I will fully admit that this entry is on my list entirely because of the George Clooney film, “The American,” which was set in several Abruzzo villages. In the movie, Clooney’s character spent a lot of time driving from one hilltop village to another, each one seeming to grow out of the top of the hills they were on. Whether you liked the story or not, it’s impossible to deny the beauty of the film or the region that served as its backdrop.

photo by Roby Ferrari

photo by kruder396
Now, I recognize that if I get in a car in Abruzzo and drive from village to village I will not, in fact, see George Clooney zipping down the road in the opposite direction. It’s not even Clooney that I’m chasing by wanting to drive through the Abruzzo region – it’s the villages.

photo by pizzodisevo
Italy is absolutely packed with hilltop villages – every region talks about theirs, since that’s what every tourist wants to see. I’ve seen photographs of some villages so beautiful I gasped, but I’ve never seen villages that looked as haunting as the ones in “The American.” Seeking out the haunting side of things isn’t everyone’s goal in Italy, but it’s a favorite recurring theme of mine, and I relish the idea of slowly making my way from village to village in Abruzzo and then winding through their narrow lanes when no one’s about.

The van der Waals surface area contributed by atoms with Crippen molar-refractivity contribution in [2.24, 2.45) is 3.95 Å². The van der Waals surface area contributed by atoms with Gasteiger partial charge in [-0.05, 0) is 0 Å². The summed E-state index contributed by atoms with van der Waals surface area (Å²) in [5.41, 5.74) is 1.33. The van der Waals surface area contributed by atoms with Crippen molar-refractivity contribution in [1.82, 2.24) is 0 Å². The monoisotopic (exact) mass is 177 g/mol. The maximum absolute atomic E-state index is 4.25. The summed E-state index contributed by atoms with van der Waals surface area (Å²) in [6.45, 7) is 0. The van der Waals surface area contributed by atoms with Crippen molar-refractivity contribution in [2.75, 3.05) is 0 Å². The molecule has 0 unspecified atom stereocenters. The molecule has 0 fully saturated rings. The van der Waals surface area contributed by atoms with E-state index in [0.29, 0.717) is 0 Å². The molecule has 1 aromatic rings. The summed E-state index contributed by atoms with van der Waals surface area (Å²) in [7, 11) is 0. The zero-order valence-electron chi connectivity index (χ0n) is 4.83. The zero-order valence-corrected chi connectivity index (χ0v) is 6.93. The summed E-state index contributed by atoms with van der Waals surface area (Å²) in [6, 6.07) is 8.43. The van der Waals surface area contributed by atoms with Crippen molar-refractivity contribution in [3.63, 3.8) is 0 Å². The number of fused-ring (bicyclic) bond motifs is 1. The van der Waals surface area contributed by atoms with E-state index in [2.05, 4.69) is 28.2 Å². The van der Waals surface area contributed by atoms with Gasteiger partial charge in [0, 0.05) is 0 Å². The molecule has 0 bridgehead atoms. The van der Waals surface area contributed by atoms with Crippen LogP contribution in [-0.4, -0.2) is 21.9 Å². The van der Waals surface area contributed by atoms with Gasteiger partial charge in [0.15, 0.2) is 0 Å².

photo by Friar’s Balsam
And hey, if Clooney happens to be strolling around, I wouldn’t mind that, either.

Valpolicella Wine Country

I live in a part of the United States known for its wine, and I don’t have to drive too far from my house to be surrounded by vineyards – so I know the appeal of a road trip through wine country. It makes sense, then, that the third entry on my list of Italian dream drives is through the region that makes my favorite Italian wine – Valpolicella.

photo by aaepstein
The Valpolicella region is just north of Verona in the Veneto region, and it’s quite possible to do a driving day trip from a base in Verona, but I quite fancy the idea of taking several days to move slowly through Valpolicella sampling the wines and the views.

photo from the site
Going wine tasting in Italy isn’t as straightforward as it is in places like California, where wineries have regular open hours and often get walk-in visitors. Italian vineyards don’t typically have tasting rooms or even regular hours, so I’m not even 100% sure I could visit the wineries I’d want to… But even if I couldn’t go to the wineries, the restaurants and enoteche in the region would likely be quite happy to refill my glass with the local vino.

photo by Ilares
Okay, let’s be honest – I’d still rather not drive in Valpolicella. I’d like to have someone else driving me so I wouldn’t have to watch everyone else enjoying the wine.
>> Find out more about visiting the Valpolicella area on these two sites: and

Other Voices from the Italy Blogging Roundtable

Now that you’ve read about where I’d like to drive in Italy, check out what my Roundtable cohorts say about their experiences actually driving in Italy. Perhaps I need to ask them for some driving pointers…
Read the posts, leave comments, share them with your friends – and tune in next month for another Italy Blogging Roundtable topic.